CCS1477 is an oral small molecule drug, formulated in a capsule. Its mechanism of action is defined by its binding to the common bromodomain of cancer gene regulators, p300 and CBP. The prostate clinical programme has been led by Professor Johann de Bono, Regius Professor of Cancer Medicine at The Institute of Cancer Research, London, and Clinical Consultant at The Royal Marsden NHS Foundation Trust. Phase I drug safety and dose finding studies are nearly complete, with the drug now entering Phase II expansion and combination studies.
It is known that tumour cells in late stage, drug resistant, prostate cancer are driven by signalling through the androgen receptor (AR). Over time the AR adapts to create versions that still signal cell growth but are no longer responsive to existing treatments which target the AR. CCS1477 binds to twin proteins p300 and CBP and impacts not only the parent AR, but also its adaptations, mutations as well as splice variants (AR-SV). Inhibiting p300/CBP affects other key cancer drivers including c-Myc, which also plays a key role in prostate cancer progression.
In the paper published online today in Cancer Discovery, data is presented that shows the impact of CCS1477 on AR, AR-SV and c-Myc in a range of pre-clinical models. Additionally, biological impact is reported in tumour samples taken from patients dosed with CellCentric’s first-in-class drug. Overall, CCS1477 shows promise for the treatment of patients with advanced prostate cancer. Clinical trials are now continuing to evaluate CCS1477 as a monotherapy, but also in combination with existing drugs, enzalutamide and abiraterone. Recent published data supports the use of p300/CBP inhibitors to re-sensitise tumours to existing second generation anti-hormonal agents.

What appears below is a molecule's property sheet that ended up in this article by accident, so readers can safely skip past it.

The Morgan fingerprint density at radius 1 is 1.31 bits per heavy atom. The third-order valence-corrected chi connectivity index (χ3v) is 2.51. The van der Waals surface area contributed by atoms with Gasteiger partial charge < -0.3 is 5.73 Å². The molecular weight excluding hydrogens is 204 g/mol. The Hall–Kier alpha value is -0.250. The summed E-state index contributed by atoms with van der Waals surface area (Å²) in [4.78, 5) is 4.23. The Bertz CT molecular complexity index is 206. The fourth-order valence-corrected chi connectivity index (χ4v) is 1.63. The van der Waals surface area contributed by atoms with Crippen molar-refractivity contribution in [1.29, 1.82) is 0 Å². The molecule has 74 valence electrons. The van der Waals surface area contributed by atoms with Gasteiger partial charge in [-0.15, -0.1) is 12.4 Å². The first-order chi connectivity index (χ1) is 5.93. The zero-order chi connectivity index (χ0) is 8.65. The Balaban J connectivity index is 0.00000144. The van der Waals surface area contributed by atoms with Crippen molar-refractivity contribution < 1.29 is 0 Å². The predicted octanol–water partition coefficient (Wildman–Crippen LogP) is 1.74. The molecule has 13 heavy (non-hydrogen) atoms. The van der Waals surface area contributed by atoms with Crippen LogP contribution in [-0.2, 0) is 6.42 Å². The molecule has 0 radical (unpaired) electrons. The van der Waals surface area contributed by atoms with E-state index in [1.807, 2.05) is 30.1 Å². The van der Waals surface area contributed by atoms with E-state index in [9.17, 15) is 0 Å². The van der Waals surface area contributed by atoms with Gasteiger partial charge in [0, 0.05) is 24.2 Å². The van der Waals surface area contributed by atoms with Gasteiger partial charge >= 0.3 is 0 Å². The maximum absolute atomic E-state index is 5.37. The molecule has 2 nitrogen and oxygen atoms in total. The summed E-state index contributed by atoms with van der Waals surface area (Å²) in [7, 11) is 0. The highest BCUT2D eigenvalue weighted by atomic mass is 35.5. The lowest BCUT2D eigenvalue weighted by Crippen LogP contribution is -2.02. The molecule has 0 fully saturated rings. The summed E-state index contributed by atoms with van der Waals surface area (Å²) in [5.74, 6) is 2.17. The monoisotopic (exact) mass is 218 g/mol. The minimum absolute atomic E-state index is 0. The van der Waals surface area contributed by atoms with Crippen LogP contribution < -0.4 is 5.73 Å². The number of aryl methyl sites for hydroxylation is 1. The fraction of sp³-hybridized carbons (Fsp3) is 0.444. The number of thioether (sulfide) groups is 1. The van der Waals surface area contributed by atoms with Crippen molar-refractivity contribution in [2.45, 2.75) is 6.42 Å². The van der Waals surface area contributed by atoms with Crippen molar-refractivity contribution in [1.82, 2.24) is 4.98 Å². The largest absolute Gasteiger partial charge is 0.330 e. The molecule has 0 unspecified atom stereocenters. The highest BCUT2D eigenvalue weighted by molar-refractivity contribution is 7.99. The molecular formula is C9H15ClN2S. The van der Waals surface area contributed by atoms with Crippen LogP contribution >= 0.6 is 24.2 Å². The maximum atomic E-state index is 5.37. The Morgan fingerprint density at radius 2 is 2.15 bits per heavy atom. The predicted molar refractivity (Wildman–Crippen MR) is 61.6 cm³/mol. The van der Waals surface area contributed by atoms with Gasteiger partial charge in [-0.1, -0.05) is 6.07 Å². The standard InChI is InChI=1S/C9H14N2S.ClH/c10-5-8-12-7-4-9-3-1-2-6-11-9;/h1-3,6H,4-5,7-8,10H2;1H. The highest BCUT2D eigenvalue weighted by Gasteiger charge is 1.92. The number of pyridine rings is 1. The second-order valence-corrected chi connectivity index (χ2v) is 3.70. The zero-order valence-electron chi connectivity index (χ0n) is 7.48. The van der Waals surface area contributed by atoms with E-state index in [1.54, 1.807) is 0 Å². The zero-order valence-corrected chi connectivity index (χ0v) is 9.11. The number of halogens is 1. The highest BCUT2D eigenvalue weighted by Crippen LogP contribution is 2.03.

Professor Johann de Bono commented ‘Having an agent that targets both AR and its adaptions has been the desire of prostate cancer clinicians for many years. These encouraging mechanistic data, with preliminary evidence of effects in patients, places CellCentric’s CCS1477 well for further evaluation with a clear patient need’.
Dr Will West, CEO of CellCentric, added ‘From our foundation in epigenetic research, to publishing translational research for our first of its kind drug, it has been an incredible team effort. It has been great to work so closely and openly with The Institute of Cancer Research and The Royal Marsden, but also to the many other clinical centres now testing our drug across the UK.’
CCS1477 is also being evaluated in patients with blood cancers, including multiple myeloma, AML and lymphomas. Additionally, the compound is being assessed in patients who have tumours with a p300 or CBP genetic mutation, as well as those which are AR+ or over-express Myc. Cancer types here include bladder, breast and small cell lung cancers.
CellCentric is a development stage biotechnology company focused on a first-in-class p300/CBP bromodomain inhibitor drug, CCS1477, to treat specific cancers. The company investigated over 50 potential epigenetic-related drug targets, before focusing on the twin histone acetyl transferases p300/CBP. An earlier programme, based on an arginine methyltransferase target, was licenced to Takeda Pharmaceuticals.
CellCentric is a privately held business, with Morningside Venture Investments as its lead investor. It is UK based (Cambridge; Manchester; Oxford), with multiple international operations and collaborations.